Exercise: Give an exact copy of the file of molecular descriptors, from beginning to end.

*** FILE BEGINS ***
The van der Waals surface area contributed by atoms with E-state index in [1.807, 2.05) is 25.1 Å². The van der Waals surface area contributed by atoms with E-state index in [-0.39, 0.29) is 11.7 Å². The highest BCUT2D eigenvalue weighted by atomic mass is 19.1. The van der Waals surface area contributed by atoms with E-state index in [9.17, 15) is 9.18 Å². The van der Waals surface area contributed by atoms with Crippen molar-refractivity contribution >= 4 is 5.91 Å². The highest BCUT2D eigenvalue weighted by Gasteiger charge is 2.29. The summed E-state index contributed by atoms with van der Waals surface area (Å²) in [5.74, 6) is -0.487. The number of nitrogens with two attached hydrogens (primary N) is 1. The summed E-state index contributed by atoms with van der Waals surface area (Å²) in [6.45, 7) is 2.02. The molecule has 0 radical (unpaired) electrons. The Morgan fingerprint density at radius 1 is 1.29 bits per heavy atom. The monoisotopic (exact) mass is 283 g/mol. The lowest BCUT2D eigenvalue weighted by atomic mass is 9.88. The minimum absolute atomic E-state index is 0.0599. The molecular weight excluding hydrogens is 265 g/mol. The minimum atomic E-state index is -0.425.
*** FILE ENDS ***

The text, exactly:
The van der Waals surface area contributed by atoms with E-state index in [1.807, 2.05) is 25.1 Å². The van der Waals surface area contributed by atoms with E-state index in [-0.39, 0.29) is 11.7 Å². The highest BCUT2D eigenvalue weighted by atomic mass is 19.1. The van der Waals surface area contributed by atoms with E-state index in [9.17, 15) is 9.18 Å². The van der Waals surface area contributed by atoms with Crippen molar-refractivity contribution >= 4 is 5.91 Å². The highest BCUT2D eigenvalue weighted by Gasteiger charge is 2.29. The summed E-state index contributed by atoms with van der Waals surface area (Å²) in [5.74, 6) is -0.487. The number of nitrogens with two attached hydrogens (primary N) is 1. The summed E-state index contributed by atoms with van der Waals surface area (Å²) in [6.45, 7) is 2.02. The molecule has 0 radical (unpaired) electrons. The Morgan fingerprint density at radius 1 is 1.29 bits per heavy atom. The monoisotopic (exact) mass is 283 g/mol. The lowest BCUT2D eigenvalue weighted by atomic mass is 9.88. The minimum absolute atomic E-state index is 0.0599. The molecular weight excluding hydrogens is 265 g/mol. The minimum atomic E-state index is -0.425.